Many of his classmates afterward remarked that they believed George was the very last individual to be able to earn a degree from the institution. He lacked discipline, was uninterested, and was sluggish. Additionally, he was nearly ejected several times. However, because so many academy students had already left, the government required trained soldiers on the front lines. George was therefore permitted to graduate.

Military Service of George Armstrong Custer

George first experienced battle in July 1861 while serving as a second lieutenant at the renowned Battle of Bull Run. He was tasked with relaying information between top officers. Major General George B. McClellan, a leader of the “Union Army,” praised him for showing great bravery and presence of mind.

George established relationships with several commanders as a result of his appointment to work closely with several senior officers. As a result, he was promoted. At the youthful age of 23, he was promoted to brigadier general of US volunteers. Four battalions from his native state of Michigan made up the ‘Michigan Cavalry Brigade,’ which he was to command.

He established himself over the course of the following several years as a highly effective military commander, earning the moniker “Boy General” in recognition of his youth. He rose to fame by commanding his cavalry in the epic battles of Yellow Tavern and Gettysburg. His actions on the battlefield were praised in articles published by media outlets including the “New York Tribune,” which also asserted that he will go down in history as a “first-class hero.”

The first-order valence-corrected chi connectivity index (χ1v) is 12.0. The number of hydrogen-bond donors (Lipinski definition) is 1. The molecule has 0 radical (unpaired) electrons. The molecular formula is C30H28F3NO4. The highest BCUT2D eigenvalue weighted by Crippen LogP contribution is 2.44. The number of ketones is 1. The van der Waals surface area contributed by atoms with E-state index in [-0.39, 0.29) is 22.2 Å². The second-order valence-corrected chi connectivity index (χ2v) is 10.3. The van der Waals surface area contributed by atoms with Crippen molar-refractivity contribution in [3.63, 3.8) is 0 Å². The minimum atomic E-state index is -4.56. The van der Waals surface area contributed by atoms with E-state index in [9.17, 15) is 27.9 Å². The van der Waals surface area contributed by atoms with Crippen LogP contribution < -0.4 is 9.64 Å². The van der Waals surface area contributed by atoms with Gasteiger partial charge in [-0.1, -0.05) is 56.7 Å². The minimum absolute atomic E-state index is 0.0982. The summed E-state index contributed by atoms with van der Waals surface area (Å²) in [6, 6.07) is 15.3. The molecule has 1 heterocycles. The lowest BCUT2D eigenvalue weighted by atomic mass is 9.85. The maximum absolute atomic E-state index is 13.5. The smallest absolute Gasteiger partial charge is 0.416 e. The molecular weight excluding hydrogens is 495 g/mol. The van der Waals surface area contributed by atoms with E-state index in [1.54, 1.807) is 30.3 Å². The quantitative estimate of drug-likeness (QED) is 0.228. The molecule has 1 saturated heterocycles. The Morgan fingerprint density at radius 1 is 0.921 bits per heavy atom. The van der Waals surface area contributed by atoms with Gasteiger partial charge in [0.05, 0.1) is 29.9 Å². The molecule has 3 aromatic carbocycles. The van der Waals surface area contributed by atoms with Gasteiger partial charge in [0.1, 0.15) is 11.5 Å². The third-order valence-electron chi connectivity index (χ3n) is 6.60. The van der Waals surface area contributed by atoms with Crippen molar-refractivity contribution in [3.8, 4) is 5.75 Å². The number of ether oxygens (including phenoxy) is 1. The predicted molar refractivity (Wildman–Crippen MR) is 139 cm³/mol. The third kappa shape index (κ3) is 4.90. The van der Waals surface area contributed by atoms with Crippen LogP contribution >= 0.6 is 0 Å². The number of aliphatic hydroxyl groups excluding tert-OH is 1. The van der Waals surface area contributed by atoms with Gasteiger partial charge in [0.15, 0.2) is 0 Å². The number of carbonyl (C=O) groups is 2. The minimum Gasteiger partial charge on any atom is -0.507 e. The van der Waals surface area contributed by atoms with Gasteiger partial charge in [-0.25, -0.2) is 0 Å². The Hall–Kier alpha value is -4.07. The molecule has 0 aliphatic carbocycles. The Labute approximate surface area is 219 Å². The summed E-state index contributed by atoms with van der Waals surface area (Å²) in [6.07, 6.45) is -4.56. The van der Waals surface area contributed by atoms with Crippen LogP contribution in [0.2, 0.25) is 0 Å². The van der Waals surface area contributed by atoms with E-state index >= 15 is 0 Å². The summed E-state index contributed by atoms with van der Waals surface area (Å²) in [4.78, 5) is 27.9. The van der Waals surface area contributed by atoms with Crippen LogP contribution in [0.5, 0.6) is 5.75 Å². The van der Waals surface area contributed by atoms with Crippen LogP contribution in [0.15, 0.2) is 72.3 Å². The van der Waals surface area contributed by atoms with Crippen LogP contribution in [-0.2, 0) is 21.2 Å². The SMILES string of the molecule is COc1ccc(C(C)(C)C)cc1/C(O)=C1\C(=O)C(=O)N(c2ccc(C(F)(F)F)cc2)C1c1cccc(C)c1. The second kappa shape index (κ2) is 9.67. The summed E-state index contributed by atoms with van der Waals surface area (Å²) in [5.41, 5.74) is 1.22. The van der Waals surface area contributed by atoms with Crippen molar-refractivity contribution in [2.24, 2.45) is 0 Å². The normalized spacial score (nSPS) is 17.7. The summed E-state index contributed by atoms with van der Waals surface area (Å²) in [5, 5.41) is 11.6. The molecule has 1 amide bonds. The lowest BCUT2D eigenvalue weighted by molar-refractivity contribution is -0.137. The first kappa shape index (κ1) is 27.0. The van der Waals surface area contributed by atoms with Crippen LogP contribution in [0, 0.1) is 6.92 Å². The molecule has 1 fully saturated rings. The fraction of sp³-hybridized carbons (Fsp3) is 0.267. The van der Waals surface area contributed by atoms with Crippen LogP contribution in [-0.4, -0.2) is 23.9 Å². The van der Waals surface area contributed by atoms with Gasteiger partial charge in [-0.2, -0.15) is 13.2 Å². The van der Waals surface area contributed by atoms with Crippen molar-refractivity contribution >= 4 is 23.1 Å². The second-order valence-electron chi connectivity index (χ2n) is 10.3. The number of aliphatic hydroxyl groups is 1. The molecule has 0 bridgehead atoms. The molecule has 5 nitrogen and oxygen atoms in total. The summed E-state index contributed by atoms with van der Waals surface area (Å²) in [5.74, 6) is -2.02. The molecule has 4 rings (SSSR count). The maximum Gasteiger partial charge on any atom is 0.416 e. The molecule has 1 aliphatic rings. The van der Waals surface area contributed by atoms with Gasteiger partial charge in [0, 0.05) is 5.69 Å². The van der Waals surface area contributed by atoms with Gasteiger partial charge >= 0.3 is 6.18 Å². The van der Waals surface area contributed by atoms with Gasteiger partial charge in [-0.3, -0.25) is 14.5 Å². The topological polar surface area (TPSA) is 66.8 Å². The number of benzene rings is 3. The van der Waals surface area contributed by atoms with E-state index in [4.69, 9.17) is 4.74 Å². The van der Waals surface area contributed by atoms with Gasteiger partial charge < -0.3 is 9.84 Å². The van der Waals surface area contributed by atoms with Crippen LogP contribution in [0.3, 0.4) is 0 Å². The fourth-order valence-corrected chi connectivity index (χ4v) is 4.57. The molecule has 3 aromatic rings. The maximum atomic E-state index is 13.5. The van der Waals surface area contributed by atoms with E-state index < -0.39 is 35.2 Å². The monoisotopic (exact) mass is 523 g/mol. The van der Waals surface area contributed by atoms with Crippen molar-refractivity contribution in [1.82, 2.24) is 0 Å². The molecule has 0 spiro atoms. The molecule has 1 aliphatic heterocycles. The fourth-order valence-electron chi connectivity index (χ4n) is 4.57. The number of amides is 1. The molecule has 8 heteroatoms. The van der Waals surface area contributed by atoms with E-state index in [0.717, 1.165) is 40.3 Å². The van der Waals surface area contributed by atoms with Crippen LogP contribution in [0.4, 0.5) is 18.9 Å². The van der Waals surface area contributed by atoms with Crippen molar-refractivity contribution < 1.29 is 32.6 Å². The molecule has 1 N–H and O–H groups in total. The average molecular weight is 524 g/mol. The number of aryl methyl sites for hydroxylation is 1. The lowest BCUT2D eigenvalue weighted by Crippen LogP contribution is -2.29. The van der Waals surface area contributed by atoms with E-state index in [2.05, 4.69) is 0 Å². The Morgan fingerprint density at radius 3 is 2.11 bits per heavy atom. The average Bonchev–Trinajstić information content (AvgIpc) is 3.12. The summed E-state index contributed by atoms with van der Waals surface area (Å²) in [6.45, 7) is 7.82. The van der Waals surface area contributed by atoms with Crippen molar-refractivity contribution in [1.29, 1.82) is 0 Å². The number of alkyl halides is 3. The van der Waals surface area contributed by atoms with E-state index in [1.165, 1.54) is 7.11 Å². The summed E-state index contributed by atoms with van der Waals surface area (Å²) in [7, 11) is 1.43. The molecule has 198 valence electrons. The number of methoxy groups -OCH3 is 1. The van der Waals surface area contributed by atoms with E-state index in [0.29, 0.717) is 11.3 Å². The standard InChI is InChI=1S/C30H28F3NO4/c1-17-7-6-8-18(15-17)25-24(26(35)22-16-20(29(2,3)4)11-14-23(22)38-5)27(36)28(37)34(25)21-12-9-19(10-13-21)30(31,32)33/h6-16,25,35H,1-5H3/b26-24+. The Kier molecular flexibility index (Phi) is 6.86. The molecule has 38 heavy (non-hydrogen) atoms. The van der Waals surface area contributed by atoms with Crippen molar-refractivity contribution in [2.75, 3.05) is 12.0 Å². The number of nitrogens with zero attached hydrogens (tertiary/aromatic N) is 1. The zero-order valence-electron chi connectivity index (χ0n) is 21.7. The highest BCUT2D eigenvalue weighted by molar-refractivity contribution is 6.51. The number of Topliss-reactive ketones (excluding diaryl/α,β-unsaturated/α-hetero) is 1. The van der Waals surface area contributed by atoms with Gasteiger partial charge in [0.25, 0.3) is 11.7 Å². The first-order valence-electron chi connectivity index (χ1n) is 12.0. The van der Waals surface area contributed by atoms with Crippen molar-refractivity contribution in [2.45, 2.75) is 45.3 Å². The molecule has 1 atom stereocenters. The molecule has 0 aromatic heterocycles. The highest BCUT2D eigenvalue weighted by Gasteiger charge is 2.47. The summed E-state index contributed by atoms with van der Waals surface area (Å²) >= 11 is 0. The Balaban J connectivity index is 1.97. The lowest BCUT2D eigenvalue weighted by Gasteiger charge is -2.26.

When the ‘Civil War’ was over, he received the incredibly coveted position of major general. One of the significant events that signaled the end of the Civil War in 1865 was the capture of “Confederate Army” General Robert E. Lee by his cavalries.

He received a number of distinctions. The desk where the peace treaty was signed was given to him. General Philip Sheridan wrote George’s wife a letter of congratulations. George, in the opinion of General Sheridan, was instrumental in ending the war.

George considered leaving the service soon after the war was done and made the decision to start his own business. He considered going into politics as well. The American army was being attacked by Indians at this period, causing problems on the western front.

To face off against the Native American forces in the west, the “7th Cavalry Regiment” was formed. George was promoted to lieutenant colonel and assigned to command the army during the conflict. Late in 1866, he arrived in Kansas. He had already begun carrying out assaults on the Indians by the spring of 1867. He oversaw multiple assaults against the Sioux and Cheyenne clans, which were the American forces’ main adversaries.